Diego’s journey to St. Jude started three years after finishing his first treatment for leukemia at one of the St. Jude affiliated clinics in El Salvador, his home country. One day, he started feeling sick and doctors believed he had anemia.
Further tests revealed Diego’s leukemia had returned in mutated form. After being diagnosed with acute lymphoblastic leukemia, the family was referred to St. Jude for a new medical protocol.
On a typical day at St. Jude Children’s Research Hospital, one can usually hear the sounds of shoes shuffling against the smooth hallway floors, a plethora of voices conversing in the Kay Kafe cafeteria and intercoms buzzing with appointment announcements.
On a particularly special day, a visitor could hear a ukulele playing softly in the background, a solo concert for the doctors and nurses.
On that day, Diego was playing the ukulele for Dr. Pui, his oncologist who treated him for acute lymphoblastic leukemia, the most common type of childhood cancer.
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Upon arriving at St. Jude, the family found renewed hope.
“We found a great relief,” Grethel said at the time. “From hearing in El Salvador that he had a 30% chance of survival to coming here and hearing that he would be okay.”
Treatments invented at St. Jude have helped push the overall childhood cancer survival rate from 20% when the hospital opened in 1962 to more than 80% today.
At St. Jude, Diego underwent treatment and shared his love of music with not only Dr. Pui, but also with Mexican singer, Saul ‘El Jaguar’ Alarcón. Alarcón had the chance to interact with Diego’s family and tour the hospital for the first time.
“You feel like you’re at home,” Alarcón said of St. Jude. “To imagine what people like Diego and his family are going through, while at the same time having so much faith in the blessing that St. Jude provides is amazing.”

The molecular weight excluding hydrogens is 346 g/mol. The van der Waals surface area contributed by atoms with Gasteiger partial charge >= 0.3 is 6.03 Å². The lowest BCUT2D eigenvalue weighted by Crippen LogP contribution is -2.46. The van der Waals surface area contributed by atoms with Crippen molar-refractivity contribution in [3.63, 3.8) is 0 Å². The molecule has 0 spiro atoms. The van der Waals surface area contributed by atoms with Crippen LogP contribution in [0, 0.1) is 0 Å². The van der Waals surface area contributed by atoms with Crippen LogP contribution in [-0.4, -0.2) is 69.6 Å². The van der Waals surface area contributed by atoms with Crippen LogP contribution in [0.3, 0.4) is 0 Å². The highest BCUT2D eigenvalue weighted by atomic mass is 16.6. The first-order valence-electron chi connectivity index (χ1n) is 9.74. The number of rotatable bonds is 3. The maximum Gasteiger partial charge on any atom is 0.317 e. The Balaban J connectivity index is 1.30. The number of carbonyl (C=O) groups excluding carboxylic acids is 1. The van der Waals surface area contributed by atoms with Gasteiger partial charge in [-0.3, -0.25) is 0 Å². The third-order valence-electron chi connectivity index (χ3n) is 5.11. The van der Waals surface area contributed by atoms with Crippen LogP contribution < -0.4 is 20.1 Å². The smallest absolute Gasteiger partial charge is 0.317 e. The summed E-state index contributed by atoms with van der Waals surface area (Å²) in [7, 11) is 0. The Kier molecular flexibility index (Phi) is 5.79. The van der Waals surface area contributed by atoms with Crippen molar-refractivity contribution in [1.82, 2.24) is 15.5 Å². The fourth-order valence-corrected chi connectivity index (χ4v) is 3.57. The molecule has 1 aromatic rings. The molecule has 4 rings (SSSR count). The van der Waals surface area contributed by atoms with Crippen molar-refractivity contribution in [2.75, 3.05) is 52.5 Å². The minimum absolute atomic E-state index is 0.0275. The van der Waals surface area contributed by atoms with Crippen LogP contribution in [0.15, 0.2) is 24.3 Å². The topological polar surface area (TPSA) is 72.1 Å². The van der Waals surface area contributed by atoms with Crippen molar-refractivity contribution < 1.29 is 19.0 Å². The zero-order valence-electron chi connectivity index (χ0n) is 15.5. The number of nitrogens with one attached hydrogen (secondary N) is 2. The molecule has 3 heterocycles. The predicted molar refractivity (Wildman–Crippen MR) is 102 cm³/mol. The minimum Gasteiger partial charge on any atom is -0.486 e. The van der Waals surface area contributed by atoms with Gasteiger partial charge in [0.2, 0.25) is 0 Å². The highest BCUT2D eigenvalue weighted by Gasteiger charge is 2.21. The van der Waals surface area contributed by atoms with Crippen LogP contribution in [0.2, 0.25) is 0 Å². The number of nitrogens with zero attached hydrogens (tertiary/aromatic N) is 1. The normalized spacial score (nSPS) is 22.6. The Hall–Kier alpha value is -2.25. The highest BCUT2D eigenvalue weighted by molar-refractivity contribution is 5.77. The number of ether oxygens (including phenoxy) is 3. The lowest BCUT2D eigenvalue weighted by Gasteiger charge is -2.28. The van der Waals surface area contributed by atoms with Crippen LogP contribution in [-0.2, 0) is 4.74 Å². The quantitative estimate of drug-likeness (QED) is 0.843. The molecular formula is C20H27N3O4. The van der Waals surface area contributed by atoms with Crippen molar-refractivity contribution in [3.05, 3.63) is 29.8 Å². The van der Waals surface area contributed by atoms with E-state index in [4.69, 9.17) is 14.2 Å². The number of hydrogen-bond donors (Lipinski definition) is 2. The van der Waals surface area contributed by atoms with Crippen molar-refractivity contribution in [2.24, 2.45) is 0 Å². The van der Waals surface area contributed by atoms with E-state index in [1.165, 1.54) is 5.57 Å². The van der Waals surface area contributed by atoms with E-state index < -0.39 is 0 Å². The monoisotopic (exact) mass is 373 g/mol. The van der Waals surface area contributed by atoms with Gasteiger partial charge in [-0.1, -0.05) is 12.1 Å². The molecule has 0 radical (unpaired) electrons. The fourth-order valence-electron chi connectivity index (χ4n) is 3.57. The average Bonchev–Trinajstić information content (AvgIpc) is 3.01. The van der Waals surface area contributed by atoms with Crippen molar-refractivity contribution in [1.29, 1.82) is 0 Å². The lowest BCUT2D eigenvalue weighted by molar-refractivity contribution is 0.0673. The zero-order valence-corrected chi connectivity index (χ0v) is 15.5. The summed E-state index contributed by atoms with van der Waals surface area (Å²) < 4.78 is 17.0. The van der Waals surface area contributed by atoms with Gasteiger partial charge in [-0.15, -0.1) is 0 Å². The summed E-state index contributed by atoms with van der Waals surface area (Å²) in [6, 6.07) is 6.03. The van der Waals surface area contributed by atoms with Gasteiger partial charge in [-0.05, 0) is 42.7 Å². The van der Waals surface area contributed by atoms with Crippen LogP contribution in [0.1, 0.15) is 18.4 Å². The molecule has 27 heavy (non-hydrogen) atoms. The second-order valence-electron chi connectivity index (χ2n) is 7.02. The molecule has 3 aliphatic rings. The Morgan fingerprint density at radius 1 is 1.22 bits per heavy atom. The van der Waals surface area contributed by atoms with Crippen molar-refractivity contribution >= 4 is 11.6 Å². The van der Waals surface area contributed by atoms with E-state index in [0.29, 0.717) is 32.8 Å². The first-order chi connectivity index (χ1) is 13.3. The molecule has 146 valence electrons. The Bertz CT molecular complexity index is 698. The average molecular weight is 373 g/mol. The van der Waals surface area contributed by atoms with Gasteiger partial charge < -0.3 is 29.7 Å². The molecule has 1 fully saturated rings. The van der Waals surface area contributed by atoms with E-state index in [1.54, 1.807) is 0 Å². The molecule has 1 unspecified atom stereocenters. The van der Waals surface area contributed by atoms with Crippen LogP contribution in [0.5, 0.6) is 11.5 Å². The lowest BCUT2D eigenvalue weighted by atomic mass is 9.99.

For Diego’s family, St. Jude was an opportunity to help not only Diego, but others as well.
“Diego once asked me, ‘Why does everyone else have a normal life and I don’t?’” said Luis, Diego’s dad, at the time. “And I told him, ‘You are going through something no one else is going through, and you have to take advantage of it. You have to make the most of everything.’ I see Diego conquering the world and helping people, because if we are here it is to learn how to help others.”
Diego enjoyed playing in his own rock band and studying mathematics, which included competing at the national level and placing 5th out of 140 competitors in El Salvador. His parents envisioned him cancer-free, traveling the world and giving motivational speeches.
The best reward in this life is helping other people. It is the hope, the life that they gave my son here.
Editor's note: We regret to inform you that Diego lost his battle with cancer in January 2019.
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